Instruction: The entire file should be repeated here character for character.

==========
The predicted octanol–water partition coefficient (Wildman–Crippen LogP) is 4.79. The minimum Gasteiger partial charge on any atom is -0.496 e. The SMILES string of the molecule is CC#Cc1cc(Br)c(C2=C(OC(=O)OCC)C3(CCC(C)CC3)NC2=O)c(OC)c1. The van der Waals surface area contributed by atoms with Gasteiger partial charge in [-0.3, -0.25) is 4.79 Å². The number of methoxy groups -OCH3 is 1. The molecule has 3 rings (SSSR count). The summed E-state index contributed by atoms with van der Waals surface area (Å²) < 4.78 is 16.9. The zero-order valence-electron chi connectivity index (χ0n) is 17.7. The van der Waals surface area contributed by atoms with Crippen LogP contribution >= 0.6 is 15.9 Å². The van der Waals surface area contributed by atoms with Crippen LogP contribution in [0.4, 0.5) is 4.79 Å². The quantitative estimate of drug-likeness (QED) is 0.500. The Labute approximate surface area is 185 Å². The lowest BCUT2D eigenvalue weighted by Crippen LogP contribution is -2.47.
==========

The predicted octanol–water partition coefficient (Wildman–Crippen LogP) is 4.79. The minimum Gasteiger partial charge on any atom is -0.496 e. The SMILES string of the molecule is CC#Cc1cc(Br)c(C2=C(OC(=O)OCC)C3(CCC(C)CC3)NC2=O)c(OC)c1. The van der Waals surface area contributed by atoms with Gasteiger partial charge in [-0.3, -0.25) is 4.79 Å². The number of methoxy groups -OCH3 is 1. The molecule has 3 rings (SSSR count). The summed E-state index contributed by atoms with van der Waals surface area (Å²) < 4.78 is 16.9. The zero-order valence-electron chi connectivity index (χ0n) is 17.7. The van der Waals surface area contributed by atoms with Crippen LogP contribution >= 0.6 is 15.9 Å². The van der Waals surface area contributed by atoms with Crippen LogP contribution in [0.4, 0.5) is 4.79 Å². The quantitative estimate of drug-likeness (QED) is 0.500. The Labute approximate surface area is 185 Å². The lowest BCUT2D eigenvalue weighted by Crippen LogP contribution is -2.47.